Neritina fluviatilis. All the radulae studied emitted in the red with green excitation to a greater or lesser extent. There was very little difference in the hue or tonality unlike with blue excitation so didn't find it as useful for studying the structures although it can give quite attractive imagery. Zeiss 10x NA0.3 planapo objective, green excitation, ISO 400, 10 sec exposure. HFW = ca. 0.8 mm.
'Grey slug Limax maximus'
The great grey slug is one of the largest of the keeled slugs found in a typical garden (2). The underlying substrate did weakly emit in the brown / orange but because of the 'teeth' density, it was more obvious at the edge of the radula, as shown in the second image. Zeiss 10x NA0.3 planapo objective, blue excitation, ISO 400, 2.5 sec exposure. HFW = ca. 0.8 mm.
The two images above show the slightly different tonality from the author's original blue epi set with 520 LP mirror (upper image) and the now correct Zeiss LP 510 mirror (lower image), recently sourced after a long search. Although exact tonality also critically depends on the exposure, a deeper green is seen if err towards underexposure.
Helix aspersa is regarded to be the common 'garden snail' as noted in the Wikipedia entry for this species. Some of the radula mounts, as shown above, in transmitted visible had areas of the radula appearing cleaner of other material and it was these cleaner looking areas that showed the strong yellow-green emission (upper half of image), with less clean looking areas being dominated by the orange / brown emission. I'm uncertain if this reflects a variability across the radula in the effectiveness of treatment protocols during slide preparation. Leitz 6.3x NA0.2 NPL Fluotar objective, blue excitation, ISO 400, 5 sec exposure. HFW = ca. 1.3 mm.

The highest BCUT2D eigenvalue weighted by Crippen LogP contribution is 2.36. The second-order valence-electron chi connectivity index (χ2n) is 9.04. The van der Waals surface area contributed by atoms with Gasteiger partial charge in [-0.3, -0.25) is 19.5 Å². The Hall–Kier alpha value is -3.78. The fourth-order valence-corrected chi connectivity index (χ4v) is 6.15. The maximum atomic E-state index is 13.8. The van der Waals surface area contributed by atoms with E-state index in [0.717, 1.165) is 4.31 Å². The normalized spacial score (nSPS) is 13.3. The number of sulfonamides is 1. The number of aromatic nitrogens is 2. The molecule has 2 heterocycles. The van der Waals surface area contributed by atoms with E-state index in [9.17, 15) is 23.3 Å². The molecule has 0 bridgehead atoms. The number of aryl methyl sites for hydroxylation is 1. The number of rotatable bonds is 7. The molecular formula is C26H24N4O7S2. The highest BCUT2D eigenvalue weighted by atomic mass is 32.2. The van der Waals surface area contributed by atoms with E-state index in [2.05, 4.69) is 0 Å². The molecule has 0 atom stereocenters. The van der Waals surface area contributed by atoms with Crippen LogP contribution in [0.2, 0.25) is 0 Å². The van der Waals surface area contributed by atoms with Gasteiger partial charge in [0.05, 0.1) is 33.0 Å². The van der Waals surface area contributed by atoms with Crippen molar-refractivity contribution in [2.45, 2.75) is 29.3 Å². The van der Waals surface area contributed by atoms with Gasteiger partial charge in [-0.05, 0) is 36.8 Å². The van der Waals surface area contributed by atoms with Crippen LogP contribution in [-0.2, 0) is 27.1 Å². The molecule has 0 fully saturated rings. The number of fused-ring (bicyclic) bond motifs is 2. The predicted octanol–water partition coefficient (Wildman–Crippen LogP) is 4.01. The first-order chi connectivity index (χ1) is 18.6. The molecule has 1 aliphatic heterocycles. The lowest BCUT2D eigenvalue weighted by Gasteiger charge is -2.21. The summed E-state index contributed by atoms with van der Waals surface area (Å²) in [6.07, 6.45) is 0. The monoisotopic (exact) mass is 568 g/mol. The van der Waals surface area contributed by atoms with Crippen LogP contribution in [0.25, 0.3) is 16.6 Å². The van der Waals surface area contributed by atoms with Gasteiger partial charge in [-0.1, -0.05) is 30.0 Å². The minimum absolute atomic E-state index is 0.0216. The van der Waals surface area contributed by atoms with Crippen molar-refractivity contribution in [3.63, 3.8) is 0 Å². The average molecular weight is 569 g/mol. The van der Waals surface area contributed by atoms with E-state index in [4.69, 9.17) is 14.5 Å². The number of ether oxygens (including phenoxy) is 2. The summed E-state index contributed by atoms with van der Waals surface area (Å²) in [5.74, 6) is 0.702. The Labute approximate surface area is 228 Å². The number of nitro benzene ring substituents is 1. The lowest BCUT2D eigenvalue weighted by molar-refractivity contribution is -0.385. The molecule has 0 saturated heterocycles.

Helix aspersa. Another benefit of fluorescence is the potential suppression of either none fluorescing material such as detritus or material more weakly fluorescing than the subject such as an extensive fungal growth on the whole subject, as shown here. In transmitted brightfield, especially with contrast enhancing techniques, the imagery of debris or other structures may be distracting.
Comments to date: Radulae are typically described as 'horny' and/or 'chitinous', two materials that are reported to autofluoresce. Whether the type of processing of a radula plays a role is unclear, as some processes e.g. using formaldehyde are known to create fluorescing compounds with some subjects ('induced fluorescence', ref. 3). From the limited literature I have access to on autofluorescence, it seems that the exact nature of autofluorescence in some subjects isn't well known (3a), possibly because of the difficulties in isolating and identifying likely molecules in complex organisms.
Whatever the nature of the fluorescence, from the very limited number of slides tried, it does seem a useful technique for studying certain radula structures with the light microscope; transmitted techniques often give hard to analyse imagery. I would be interested to learn if the method is used by professionals as haven't sourced any information to date on radula autofluorescence. Perhaps the professionals' ready access to SEM imagery is more suited to three dimensional studies of such structures.
But for the enthusiast the appeal of fluorescence to the author at least, is that where a radula responds to such lighting, a clear indication of the three dimensional structure is shown. Blue excitation was the most useful for the radulae tried. In transmitted visible light the images can be complex and hard to interpret, especially with dry mounts as they are more refractive if mounted dry. Fluorescence also suppresses any detritus or other material such as fungal growth if these structures do not fluoresce.
Comments to the author David Walker are welcomed.
Many thanks to Brian, a British microscopy enthusiast, who kindly and generously donated the four dry mounted slides described and which have provided many hours of rewarding viewing and photography. Also for his useful comments on these slides and on aspects of my own slides.
1) R. Fitter and R. Manuel, 'Collins Field Guide to Freshwater Life', Collins, 1986.
2) M. Chinery, 'The Natural History of the Garden', Fontana / Collins, 1978, p.80.
3) F. W. D. Rost, 'Fluorescence microscopy', vols. I and II, CUP, 1992, Chapter 12.
3a) As above, Chapters 9 and 10.
Published in the April 2010 edition of Micscape.